Okay. True to its title, this post is a little
different from the others. I did a guest post
on Cindy Carroll's "Guelph Write Now" blog.
My letter was "U" and had to pertain to writing.
So I told the story of when I cased an art
exhibit for a story.
I don't think it's in the honor code to
randomly post guest posts from other blogs
on my own blog, so below is the link if you want to be privy to my sudden could-be-illegal-if-I-acted-on-it streak.
U is for Unorthodox
Here's the beginning to pique your interest:
Hiya, there! My name is Rachael Kosinski. I’m twenty years old, tower over most girls my age, and juggle writing with going to college. I am NOT Cindy Carroll, as you may guess as you read down this post, but I WILL continue her A to Z April Challenge with the letter “U.” I didn’t have time to do a challenge of my own, and am very grateful I got the chance to jump in on someone else’s. “U” is for unorthodox. Not the opposite of a usually Greek or Russian religion—no. I mean unusual, nonconformist, or something you probably just shouldn’t do.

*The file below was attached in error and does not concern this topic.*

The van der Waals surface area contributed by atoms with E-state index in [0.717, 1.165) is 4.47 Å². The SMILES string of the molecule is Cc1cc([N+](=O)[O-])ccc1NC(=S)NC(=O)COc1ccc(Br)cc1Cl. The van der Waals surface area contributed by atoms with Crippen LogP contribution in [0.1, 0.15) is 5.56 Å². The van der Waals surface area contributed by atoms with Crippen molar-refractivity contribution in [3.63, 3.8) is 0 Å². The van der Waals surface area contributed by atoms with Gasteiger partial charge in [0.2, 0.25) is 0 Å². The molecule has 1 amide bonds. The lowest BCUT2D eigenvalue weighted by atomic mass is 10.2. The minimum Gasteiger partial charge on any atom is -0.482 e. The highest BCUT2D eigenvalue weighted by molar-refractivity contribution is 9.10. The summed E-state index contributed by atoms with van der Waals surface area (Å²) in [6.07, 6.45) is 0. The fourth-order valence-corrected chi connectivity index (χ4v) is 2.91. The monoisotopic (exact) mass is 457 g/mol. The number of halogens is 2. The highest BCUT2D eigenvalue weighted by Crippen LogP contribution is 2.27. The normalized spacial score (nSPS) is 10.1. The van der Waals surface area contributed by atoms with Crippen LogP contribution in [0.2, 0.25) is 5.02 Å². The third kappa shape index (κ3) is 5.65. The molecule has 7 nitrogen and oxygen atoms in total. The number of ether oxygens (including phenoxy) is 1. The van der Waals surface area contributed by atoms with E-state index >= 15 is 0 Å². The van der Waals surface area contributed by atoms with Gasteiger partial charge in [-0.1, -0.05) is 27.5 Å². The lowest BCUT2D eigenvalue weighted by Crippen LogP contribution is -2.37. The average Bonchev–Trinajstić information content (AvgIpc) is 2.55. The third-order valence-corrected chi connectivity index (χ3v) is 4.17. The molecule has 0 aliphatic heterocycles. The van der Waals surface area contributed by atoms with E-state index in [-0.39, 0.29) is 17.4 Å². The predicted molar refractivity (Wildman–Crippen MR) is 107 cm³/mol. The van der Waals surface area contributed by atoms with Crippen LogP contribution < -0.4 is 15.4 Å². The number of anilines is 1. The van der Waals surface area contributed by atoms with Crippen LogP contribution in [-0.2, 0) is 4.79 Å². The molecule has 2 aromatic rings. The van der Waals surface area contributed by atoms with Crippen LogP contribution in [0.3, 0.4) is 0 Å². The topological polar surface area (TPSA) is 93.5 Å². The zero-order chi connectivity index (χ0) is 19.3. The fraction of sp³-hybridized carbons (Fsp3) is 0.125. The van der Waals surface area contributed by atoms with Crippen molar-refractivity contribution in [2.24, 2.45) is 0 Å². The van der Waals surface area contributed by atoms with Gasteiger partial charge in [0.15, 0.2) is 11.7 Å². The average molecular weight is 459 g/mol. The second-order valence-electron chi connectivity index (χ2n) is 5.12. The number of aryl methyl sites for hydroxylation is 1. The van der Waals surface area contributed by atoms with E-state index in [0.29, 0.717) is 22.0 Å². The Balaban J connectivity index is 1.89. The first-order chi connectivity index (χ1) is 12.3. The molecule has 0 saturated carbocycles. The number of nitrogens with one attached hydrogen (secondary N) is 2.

Which brings me to the time I cased a local art exhibit while researching my latest story....
Before we get started I’d like everyone to take a knee. Empress of Procrastination coming through.
In my defense, it’s near the end of the semester and last night I spent about two and a half hours on a Leonardo da Vinci Prezi that still isn’t even close to finished. But enough about college issues! April Round Robin time has come, and the topic—if you choose to accept it—is this: What glues you to a story start to finish? And/Or what hooks do you use to capture your readers?